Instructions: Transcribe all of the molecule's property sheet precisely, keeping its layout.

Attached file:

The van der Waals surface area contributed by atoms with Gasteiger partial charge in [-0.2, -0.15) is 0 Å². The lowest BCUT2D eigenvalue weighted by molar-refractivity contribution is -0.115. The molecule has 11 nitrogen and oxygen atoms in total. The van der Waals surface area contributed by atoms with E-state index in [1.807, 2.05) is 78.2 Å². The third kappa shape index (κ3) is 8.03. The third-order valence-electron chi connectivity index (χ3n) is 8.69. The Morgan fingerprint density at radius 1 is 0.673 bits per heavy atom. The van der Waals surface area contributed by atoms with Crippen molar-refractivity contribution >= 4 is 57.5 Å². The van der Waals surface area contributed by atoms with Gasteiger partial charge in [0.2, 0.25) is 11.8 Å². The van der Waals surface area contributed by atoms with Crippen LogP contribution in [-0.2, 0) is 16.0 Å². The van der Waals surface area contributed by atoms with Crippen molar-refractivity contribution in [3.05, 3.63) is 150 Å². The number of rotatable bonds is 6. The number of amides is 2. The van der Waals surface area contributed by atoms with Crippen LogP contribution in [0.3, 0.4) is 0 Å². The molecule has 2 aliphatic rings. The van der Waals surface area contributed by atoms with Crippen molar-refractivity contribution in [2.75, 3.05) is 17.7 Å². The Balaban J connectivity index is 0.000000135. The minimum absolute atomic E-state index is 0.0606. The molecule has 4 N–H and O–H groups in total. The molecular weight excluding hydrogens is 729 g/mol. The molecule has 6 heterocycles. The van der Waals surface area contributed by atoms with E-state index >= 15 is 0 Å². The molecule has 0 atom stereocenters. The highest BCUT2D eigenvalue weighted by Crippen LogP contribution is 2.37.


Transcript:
The van der Waals surface area contributed by atoms with Gasteiger partial charge in [-0.2, -0.15) is 0 Å². The lowest BCUT2D eigenvalue weighted by molar-refractivity contribution is -0.115. The molecule has 11 nitrogen and oxygen atoms in total. The van der Waals surface area contributed by atoms with E-state index in [1.807, 2.05) is 78.2 Å². The third kappa shape index (κ3) is 8.03. The third-order valence-electron chi connectivity index (χ3n) is 8.69. The Morgan fingerprint density at radius 1 is 0.673 bits per heavy atom. The van der Waals surface area contributed by atoms with Crippen molar-refractivity contribution >= 4 is 57.5 Å². The van der Waals surface area contributed by atoms with Gasteiger partial charge in [0.2, 0.25) is 11.8 Å². The van der Waals surface area contributed by atoms with Crippen LogP contribution in [-0.2, 0) is 16.0 Å². The van der Waals surface area contributed by atoms with Crippen molar-refractivity contribution in [3.05, 3.63) is 150 Å². The number of rotatable bonds is 6. The number of amides is 2. The van der Waals surface area contributed by atoms with Crippen LogP contribution in [0.3, 0.4) is 0 Å². The molecule has 2 aliphatic rings. The van der Waals surface area contributed by atoms with Crippen molar-refractivity contribution in [2.75, 3.05) is 17.7 Å². The Balaban J connectivity index is 0.000000135. The minimum absolute atomic E-state index is 0.0606. The molecule has 4 N–H and O–H groups in total. The molecular weight excluding hydrogens is 729 g/mol. The molecule has 6 heterocycles. The van der Waals surface area contributed by atoms with E-state index >= 15 is 0 Å². The molecule has 0 atom stereocenters. The highest BCUT2D eigenvalue weighted by Crippen LogP contribution is 2.37.